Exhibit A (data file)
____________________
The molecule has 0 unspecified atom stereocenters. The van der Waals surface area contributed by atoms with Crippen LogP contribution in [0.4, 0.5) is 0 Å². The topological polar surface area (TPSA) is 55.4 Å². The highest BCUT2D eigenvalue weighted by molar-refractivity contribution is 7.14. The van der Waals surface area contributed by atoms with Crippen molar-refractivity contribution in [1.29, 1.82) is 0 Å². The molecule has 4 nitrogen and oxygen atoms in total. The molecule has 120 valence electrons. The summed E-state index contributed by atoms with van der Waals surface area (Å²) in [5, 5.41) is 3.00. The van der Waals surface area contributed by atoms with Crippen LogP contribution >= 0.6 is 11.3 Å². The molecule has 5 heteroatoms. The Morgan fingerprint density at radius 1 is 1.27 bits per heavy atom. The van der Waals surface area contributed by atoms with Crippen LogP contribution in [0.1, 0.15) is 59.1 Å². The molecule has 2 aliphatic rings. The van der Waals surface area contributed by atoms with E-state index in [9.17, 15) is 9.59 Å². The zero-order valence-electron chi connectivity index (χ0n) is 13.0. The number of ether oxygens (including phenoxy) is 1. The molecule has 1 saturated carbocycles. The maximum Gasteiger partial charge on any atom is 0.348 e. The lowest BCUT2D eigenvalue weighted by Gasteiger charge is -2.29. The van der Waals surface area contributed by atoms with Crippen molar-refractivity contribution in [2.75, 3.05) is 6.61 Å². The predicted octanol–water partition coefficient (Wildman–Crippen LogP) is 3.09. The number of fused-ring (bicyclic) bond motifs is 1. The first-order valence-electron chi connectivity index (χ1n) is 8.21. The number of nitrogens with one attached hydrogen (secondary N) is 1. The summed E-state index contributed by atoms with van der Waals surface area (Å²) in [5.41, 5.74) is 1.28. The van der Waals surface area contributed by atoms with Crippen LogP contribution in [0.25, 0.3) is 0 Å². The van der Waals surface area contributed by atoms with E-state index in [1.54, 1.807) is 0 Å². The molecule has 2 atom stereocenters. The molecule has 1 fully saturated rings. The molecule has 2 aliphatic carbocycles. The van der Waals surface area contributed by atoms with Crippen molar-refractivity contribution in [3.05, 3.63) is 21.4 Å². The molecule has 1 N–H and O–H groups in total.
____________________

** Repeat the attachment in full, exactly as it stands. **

The molecule has 0 unspecified atom stereocenters. The van der Waals surface area contributed by atoms with Crippen LogP contribution in [0.4, 0.5) is 0 Å². The topological polar surface area (TPSA) is 55.4 Å². The highest BCUT2D eigenvalue weighted by molar-refractivity contribution is 7.14. The van der Waals surface area contributed by atoms with Crippen molar-refractivity contribution in [1.29, 1.82) is 0 Å². The molecule has 4 nitrogen and oxygen atoms in total. The molecule has 120 valence electrons. The summed E-state index contributed by atoms with van der Waals surface area (Å²) in [5, 5.41) is 3.00. The van der Waals surface area contributed by atoms with Crippen LogP contribution >= 0.6 is 11.3 Å². The molecule has 5 heteroatoms. The Morgan fingerprint density at radius 1 is 1.27 bits per heavy atom. The van der Waals surface area contributed by atoms with Crippen LogP contribution in [0.1, 0.15) is 59.1 Å². The molecule has 2 aliphatic rings. The van der Waals surface area contributed by atoms with E-state index in [9.17, 15) is 9.59 Å². The zero-order valence-electron chi connectivity index (χ0n) is 13.0. The number of ether oxygens (including phenoxy) is 1. The molecule has 1 saturated carbocycles. The maximum Gasteiger partial charge on any atom is 0.348 e. The lowest BCUT2D eigenvalue weighted by Gasteiger charge is -2.29. The van der Waals surface area contributed by atoms with Crippen molar-refractivity contribution in [2.75, 3.05) is 6.61 Å². The predicted octanol–water partition coefficient (Wildman–Crippen LogP) is 3.09. The number of fused-ring (bicyclic) bond motifs is 1. The first-order valence-electron chi connectivity index (χ1n) is 8.21. The number of nitrogens with one attached hydrogen (secondary N) is 1. The summed E-state index contributed by atoms with van der Waals surface area (Å²) in [5.41, 5.74) is 1.28. The van der Waals surface area contributed by atoms with Crippen LogP contribution in [0.25, 0.3) is 0 Å². The van der Waals surface area contributed by atoms with E-state index in [1.54, 1.807) is 0 Å². The molecule has 2 atom stereocenters. The molecule has 1 fully saturated rings. The molecule has 2 aliphatic carbocycles. The van der Waals surface area contributed by atoms with Crippen molar-refractivity contribution in [3.05, 3.63) is 21.4 Å². The molecule has 1 N–H and O–H groups in total.